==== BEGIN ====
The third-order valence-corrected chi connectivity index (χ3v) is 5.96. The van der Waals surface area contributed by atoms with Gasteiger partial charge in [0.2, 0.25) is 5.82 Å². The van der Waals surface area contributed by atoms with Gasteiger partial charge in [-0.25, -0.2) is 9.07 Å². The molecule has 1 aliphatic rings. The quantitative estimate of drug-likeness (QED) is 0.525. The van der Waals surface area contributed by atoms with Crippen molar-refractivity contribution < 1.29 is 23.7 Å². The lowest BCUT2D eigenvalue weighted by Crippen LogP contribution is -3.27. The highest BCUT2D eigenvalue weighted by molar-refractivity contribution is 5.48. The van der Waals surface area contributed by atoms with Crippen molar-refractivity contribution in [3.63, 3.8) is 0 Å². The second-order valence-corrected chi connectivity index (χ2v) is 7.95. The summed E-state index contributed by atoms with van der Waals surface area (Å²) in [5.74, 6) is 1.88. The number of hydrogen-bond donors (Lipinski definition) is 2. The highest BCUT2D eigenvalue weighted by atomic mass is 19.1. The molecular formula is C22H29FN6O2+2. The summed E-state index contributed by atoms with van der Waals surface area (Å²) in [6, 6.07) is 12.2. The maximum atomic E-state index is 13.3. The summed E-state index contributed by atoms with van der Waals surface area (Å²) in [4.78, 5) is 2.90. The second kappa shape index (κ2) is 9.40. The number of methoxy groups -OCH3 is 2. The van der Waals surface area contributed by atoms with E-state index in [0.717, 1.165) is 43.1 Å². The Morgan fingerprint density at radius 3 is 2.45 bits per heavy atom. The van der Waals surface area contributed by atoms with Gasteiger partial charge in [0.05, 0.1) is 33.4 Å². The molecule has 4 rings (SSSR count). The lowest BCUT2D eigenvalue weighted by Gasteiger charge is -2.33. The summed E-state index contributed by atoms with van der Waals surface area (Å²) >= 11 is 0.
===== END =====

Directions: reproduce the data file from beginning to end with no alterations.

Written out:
The third-order valence-corrected chi connectivity index (χ3v) is 5.96. The van der Waals surface area contributed by atoms with Gasteiger partial charge in [0.2, 0.25) is 5.82 Å². The van der Waals surface area contributed by atoms with Gasteiger partial charge in [-0.25, -0.2) is 9.07 Å². The molecule has 1 aliphatic rings. The quantitative estimate of drug-likeness (QED) is 0.525. The van der Waals surface area contributed by atoms with Crippen molar-refractivity contribution < 1.29 is 23.7 Å². The lowest BCUT2D eigenvalue weighted by Crippen LogP contribution is -3.27. The highest BCUT2D eigenvalue weighted by molar-refractivity contribution is 5.48. The van der Waals surface area contributed by atoms with Crippen molar-refractivity contribution in [3.63, 3.8) is 0 Å². The second-order valence-corrected chi connectivity index (χ2v) is 7.95. The summed E-state index contributed by atoms with van der Waals surface area (Å²) in [5.74, 6) is 1.88. The number of hydrogen-bond donors (Lipinski definition) is 2. The highest BCUT2D eigenvalue weighted by atomic mass is 19.1. The molecular formula is C22H29FN6O2+2. The summed E-state index contributed by atoms with van der Waals surface area (Å²) in [6, 6.07) is 12.2. The maximum atomic E-state index is 13.3. The summed E-state index contributed by atoms with van der Waals surface area (Å²) in [4.78, 5) is 2.90. The second kappa shape index (κ2) is 9.40. The number of methoxy groups -OCH3 is 2. The van der Waals surface area contributed by atoms with E-state index in [0.717, 1.165) is 43.1 Å². The Morgan fingerprint density at radius 3 is 2.45 bits per heavy atom. The van der Waals surface area contributed by atoms with Gasteiger partial charge in [0.05, 0.1) is 33.4 Å². The molecule has 4 rings (SSSR count). The lowest BCUT2D eigenvalue weighted by Gasteiger charge is -2.33. The summed E-state index contributed by atoms with van der Waals surface area (Å²) >= 11 is 0.